Take Your Site Optimization to the Next Level
Plugins can only take you so far
Pagespeed is a topic we’ve covered frequently in the past – because it’s important! Numerous studies have shown that if a site takes too long to load, in many cases more than a few seconds, then users will leave and never see all that content you put hard work into. Not only that, but those people who leave will contribute to a higher bounce rate, which search engines like Google take notice of when ranking your site. A slow site not only hurts you in the immediate loss of a potential visitor, but in the longterm of a negative hit on your site in Google’s eyes.
A great first step is to optimize large images. Having big, enticing assets is a popular trend in web design right now, but nobody will see them if they slow your site to a crawl! We’ve covered this topic in a blog post before, and this is a great first step to creating a snappy site. Just recently we added on with WP Rocket’s configuration options to optimize your site. This goes beyond the visual assets, and improves your site at the core level.
But images and plugins can only take you so far. What do you do if you have every optimization running, but you’re still not reaching a comfortable loading time? Maybe you have a huge page with many assets called, or a lot of different plugins to boost your site with extra functionality. Thankfully, there are some options you can utilize to shave off those final crucial seconds.
Even with something WP Rocket’s file minification and combination, some files can be excluded for a multitude of reasons. But you can print out the styles and scripts that are being used (for admins only on production sites) using WordPress functions, and then deregister and inline those scripts. In essence: 1) print out the list of all scripts and styles that are being called, 2) deregister the dequeue any scripts that don’t need to be served separately, and 3) copy the contents into an inlined script or style tag down in the footer.
In essence, this prevents multiple calls to different assets, which can slow down your site drastically with a decent number of plugins. Instead of calling for numerous different files from different locations on the server, all the contents of those files are injected right into the footer for immediate availability. You can even go further than that, and only insert certain scripts and styles on the pages that they’re necessary to reduce even more code that needs to be read on other pages.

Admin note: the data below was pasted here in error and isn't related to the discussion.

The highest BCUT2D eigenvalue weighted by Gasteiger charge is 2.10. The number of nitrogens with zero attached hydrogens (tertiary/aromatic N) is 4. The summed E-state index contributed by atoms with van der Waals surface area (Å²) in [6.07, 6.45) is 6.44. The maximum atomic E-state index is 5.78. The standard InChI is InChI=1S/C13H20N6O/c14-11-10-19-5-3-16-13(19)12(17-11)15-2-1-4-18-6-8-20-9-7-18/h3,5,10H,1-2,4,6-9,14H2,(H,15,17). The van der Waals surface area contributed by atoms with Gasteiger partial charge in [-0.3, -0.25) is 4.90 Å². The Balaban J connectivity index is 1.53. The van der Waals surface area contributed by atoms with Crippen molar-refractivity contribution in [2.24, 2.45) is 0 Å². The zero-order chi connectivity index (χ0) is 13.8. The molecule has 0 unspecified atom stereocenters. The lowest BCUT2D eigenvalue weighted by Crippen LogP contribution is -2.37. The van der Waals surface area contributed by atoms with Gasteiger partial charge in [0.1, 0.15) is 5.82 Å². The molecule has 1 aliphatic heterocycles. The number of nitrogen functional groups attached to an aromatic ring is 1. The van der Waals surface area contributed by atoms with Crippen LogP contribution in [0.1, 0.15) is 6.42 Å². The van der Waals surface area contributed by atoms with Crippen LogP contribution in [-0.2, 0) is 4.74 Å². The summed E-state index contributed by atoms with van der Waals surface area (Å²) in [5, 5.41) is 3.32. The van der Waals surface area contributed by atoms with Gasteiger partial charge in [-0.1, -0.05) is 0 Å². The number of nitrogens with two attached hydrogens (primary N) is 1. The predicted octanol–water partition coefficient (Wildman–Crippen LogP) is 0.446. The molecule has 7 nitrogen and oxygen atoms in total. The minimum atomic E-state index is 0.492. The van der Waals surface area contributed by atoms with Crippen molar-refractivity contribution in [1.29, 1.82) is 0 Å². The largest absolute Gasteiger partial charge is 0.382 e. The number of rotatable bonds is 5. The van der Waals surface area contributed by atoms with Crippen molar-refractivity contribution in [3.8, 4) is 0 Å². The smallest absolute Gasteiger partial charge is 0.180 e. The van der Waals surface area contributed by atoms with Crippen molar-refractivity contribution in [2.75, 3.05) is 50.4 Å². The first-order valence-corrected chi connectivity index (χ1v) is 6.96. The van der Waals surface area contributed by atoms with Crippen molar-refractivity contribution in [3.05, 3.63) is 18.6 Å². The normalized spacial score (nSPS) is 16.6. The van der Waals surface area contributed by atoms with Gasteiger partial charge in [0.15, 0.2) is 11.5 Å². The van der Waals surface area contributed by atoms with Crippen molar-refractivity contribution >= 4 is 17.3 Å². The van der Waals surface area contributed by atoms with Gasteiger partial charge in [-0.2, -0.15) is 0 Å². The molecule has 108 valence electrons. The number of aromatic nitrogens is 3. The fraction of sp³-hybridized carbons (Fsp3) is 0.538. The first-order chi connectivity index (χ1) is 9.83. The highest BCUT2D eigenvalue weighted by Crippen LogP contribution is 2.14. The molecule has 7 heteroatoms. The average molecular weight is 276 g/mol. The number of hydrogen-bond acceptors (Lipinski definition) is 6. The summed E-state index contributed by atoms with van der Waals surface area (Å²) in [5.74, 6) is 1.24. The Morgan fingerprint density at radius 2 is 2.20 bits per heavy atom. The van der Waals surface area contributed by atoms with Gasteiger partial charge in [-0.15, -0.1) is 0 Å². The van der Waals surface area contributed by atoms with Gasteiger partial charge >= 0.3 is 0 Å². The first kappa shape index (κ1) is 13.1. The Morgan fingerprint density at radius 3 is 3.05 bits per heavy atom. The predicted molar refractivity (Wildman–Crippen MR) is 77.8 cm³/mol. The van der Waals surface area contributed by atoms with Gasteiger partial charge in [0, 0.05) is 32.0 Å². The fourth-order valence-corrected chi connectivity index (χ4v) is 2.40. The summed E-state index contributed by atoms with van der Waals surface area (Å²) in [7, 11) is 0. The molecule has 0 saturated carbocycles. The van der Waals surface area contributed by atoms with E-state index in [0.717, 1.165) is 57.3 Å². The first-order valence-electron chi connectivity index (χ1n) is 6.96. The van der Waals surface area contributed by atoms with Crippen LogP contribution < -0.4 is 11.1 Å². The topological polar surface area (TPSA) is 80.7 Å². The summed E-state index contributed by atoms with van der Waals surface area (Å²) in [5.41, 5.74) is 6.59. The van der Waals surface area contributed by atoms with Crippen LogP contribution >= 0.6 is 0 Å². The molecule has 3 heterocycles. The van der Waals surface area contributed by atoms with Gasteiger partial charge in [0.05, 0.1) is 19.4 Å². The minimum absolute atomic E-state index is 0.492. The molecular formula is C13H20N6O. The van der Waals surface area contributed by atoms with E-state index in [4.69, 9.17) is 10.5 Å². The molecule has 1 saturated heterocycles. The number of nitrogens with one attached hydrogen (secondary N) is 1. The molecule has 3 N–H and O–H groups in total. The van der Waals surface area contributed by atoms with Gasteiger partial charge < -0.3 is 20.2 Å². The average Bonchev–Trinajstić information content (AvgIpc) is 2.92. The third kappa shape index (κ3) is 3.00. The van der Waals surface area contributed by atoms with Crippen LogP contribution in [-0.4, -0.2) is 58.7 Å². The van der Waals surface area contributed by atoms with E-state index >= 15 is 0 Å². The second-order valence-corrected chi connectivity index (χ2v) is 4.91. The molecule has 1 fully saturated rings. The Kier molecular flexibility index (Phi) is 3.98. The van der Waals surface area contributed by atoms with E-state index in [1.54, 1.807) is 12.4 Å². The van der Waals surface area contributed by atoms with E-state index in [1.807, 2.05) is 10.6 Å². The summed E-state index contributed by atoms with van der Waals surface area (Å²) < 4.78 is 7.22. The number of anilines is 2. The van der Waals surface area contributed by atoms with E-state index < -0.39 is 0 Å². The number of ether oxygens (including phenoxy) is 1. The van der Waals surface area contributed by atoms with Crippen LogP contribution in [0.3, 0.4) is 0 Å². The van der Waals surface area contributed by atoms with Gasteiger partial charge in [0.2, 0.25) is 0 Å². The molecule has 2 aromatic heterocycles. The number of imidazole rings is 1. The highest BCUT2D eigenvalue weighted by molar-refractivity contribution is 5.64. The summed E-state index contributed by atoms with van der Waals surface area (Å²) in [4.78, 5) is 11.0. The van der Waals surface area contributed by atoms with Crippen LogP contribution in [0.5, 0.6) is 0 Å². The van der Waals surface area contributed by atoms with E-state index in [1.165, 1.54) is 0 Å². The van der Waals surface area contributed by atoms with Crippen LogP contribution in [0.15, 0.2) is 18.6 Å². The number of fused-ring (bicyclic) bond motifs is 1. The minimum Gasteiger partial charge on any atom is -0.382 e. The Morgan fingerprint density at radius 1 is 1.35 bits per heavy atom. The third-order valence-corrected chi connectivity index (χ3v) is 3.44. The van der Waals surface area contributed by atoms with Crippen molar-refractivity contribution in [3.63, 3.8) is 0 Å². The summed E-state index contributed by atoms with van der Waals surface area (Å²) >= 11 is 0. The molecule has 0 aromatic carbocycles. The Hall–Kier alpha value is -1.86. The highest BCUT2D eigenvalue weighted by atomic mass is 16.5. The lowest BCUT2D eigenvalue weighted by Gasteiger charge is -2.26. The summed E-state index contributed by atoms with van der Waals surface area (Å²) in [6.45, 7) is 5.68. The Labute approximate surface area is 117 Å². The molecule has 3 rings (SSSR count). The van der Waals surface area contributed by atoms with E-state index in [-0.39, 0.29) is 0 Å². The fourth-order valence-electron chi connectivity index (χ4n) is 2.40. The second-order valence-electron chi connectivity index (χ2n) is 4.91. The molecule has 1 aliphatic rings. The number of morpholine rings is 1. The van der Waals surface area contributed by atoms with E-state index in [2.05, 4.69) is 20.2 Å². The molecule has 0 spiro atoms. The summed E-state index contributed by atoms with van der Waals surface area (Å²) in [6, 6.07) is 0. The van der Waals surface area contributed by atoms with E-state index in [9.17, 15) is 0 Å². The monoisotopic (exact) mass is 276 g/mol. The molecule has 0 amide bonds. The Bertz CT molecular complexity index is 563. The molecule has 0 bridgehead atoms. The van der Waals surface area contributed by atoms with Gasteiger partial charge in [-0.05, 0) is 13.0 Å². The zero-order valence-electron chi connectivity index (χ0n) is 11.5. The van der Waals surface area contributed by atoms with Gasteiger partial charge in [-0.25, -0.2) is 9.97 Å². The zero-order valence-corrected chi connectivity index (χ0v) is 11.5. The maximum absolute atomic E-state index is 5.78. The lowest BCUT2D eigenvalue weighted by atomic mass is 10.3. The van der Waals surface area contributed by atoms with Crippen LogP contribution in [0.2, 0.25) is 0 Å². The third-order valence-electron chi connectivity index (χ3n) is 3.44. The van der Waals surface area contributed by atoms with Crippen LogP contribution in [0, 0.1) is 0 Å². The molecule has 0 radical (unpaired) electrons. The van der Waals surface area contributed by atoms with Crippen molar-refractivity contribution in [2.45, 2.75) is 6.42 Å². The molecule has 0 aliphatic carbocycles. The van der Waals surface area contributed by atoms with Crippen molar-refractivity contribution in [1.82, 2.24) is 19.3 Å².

Gzip compression can be used to reduce the size of files, making them quicker to call and load. In essence, Gzip compresses files on the server side before sending them to the browser, making the transition quicker. The user’s browser then unzips the files, which is a quick process, and reads the contents to apply them. You can use Gzip compression on almost all files on your website. You can enable Gzip on your website by adding some lines of the code, or via a utility called gzip.
Optimize Google Fonts
It may sound a bit strange for a company focused on user experience and optimizing websites, but Google Fonts are notorious for slowing down load times. Font files are inherently fairly large, especially when there are different styles (bold and italic, and the combination of both) and font weights (it can be possible to have a full range from 100 to 900). Not only are these files large, but they’re hosted on Google’s API server, which hundreds of thousands of sites call to in order to pull their Google fonts. Even using just one Google Font can have a surprising impact on your site’s speed.
The best option here is to host these fonts on your own server. Simply download the font files from Google’s site, drop them on your own website server, and call for these files instead of calling to Google’s servers. That’s the main benefit: you only have to make an internal call for the fonts to render them, drastically saving loading times. But not only that, you can also reduce the size of these files. If you only use two or three of the font weights, you can remove the unnecessary weights from being called at all. This will make the actual data that needs to be read smaller, reducing loading time as well.
Upgrade Your Hosting
At the end of the day, where your website is hosted does matter. The plan you purchase dictates how much bandwidth you have available to transfer data, and also whether or not you’re on a shared environment. If you surpass your bandwidth allocation (usually allocated on a monthly basis), or even if another site on your shared server is having a big sale with lots of traffic, your own site’s loading times will slow down. Shared server environments are great for saving money, but come with loading time risks and even some potential security risks if a bad actor gets access to another site in the shared environment.
In short, if you’re reaching the end of this list and still having trouble making your site speedy, then it may be worth looking at a hosting upgrade. You can usually upgrade your allocated bandwidth on a shared environment, or even move away from a shared environment altogether. This is possible through dedicated servers, yes, but also through VPS, or virtual private servers that section off a part of a server exclusively for you, instead of sharing the space with other sites.
Not sure where to upgrade your hosting? You may want to consider Mr. WPress Managed Hosting. Not only do you get all the benefits of big name providers like SSL and automatic backups, but you also get your own VPS and a professional developer actively maintaining your website. Learn more on our Managed Hosting page!